- Reward Founders & Early Investors: The founders and early investors of a company hold a good portion of the shares in their entity. They can sell these shares to the public and the proceeds go directly to them rather than to the company. It can be considered as a reward for all the time and effort they put in to build the company from the ground up. So going public can give them an early exit.
What are Stock Exchanges?
A stock exchange is a financial institution where different participants come together to buy and sell securities (shares). It provides the infrastructure for these activities. The term Stock Market is an umbrella term for a collection of Stock Exchanges.
The two major Stock Exchanges in India are:
- Bombay Stock Exchange (BSE)
- National Stock Exchange (NSE)
BSE is older than NSE, which explains why more companies are listed on the BSE than NSE.
Coming back to the story, Jignesh’s company had a total of 1000 shares, out of which they decided to issue 15% of the shares to the public. Thus, 150 shares are being offered to the public.
1000 x 15% = 150
How Many Shares Will a Company Have? Who Decides That?
A company’s promoters can decide how many shares it should have. Some firms may have thousands of shares, while others may have lakhs or even crores of shares.
For example, the valuation of Jignesh’s company was ₹1 crore in the beginning. But the business has grown over the years, and now the valuation stands at ₹2 crores, bringing the value of each share to ₹20,000.
Why do Investors Exist? What are their Objectives?
The two main objectives of investors are:
1. Capital Appreciation - When a company grows, the price of its shares increases. If investors buy the shares of a company when the prices are low and sell them when the prices increase, they can make good profits via capital appreciation.
2. Earn Dividends - When a company makes profits every year from its operations, it distributes a portion of the profits to shareholders as dividends. However, it is not necessary for them to declare dividends every year. It’s the company’s choice whether to issue dividends or not. The company may fully retain its profits for future capital needs or may give out a part of the profit and retain the rest.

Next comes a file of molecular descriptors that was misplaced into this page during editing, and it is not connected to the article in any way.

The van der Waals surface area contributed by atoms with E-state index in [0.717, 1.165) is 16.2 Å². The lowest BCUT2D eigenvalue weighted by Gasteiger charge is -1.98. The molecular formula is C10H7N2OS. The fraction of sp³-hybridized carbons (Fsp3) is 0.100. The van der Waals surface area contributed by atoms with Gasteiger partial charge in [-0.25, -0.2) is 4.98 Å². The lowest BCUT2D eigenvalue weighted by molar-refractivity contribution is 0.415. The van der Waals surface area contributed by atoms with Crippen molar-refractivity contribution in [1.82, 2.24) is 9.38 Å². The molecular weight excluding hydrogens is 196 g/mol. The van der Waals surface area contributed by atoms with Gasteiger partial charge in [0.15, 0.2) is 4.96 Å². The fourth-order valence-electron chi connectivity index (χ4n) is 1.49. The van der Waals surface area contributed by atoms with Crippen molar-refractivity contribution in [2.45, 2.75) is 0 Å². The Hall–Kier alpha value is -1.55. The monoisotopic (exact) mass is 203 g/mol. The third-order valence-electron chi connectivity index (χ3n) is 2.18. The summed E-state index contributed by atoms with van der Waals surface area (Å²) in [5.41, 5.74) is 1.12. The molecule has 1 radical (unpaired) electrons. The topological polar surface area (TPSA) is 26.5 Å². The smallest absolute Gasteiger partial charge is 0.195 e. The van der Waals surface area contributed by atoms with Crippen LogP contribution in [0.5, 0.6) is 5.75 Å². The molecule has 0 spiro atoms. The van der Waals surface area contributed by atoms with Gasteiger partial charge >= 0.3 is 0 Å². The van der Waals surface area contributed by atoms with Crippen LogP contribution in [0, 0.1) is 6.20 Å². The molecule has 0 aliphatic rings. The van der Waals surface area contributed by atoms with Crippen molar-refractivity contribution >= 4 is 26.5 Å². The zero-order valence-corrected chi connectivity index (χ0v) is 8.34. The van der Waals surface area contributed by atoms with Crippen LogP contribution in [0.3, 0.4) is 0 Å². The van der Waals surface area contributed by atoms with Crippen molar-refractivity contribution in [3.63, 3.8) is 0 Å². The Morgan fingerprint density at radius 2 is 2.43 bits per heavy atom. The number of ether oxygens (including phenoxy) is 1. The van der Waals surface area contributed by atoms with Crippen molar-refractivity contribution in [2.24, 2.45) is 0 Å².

In short, the objective of a public limited company is to raise capital for its funding needs and the investors’ objective is to grow their money. But the real question is, how does the stock market fit into this?
Why do Stock Markets Exist?
The stock market provides an avenue for a public company to raise capital from investors in consideration of shares. Investors will be able to grow their savings and wealth through capital appreciation and dividends. The stock market is the facilitator for the two parties.
What are Primary Market and Secondary Market?
The stock market is divided into two:
1. Primary Markets
It is a market wherein a firm issues securities/shares to investors directly (via an initial public offering or IPO). These sale proceeds go directly to the issuer to finance their capital requirements.
2. Secondary Markets
It is the market where previously issued securities are bought and sold among investors. These sale proceeds go to the person who holds the securities.
In our story, many people wanted to buy shares of his company after the IPO. However, the company does not issue any more shares as the IPO is already done. So these new investors can only buy the shares from those already holding them.
When such transactions happen between investors in the secondary markets, the price of the share gets updated. If an existing shareholder sells the stock to another person for ₹20,100, the price of all the shares of the company gets updated to ₹20,100. Consequently, the net worth of the shareholders increases as the price of the shares they hold increases.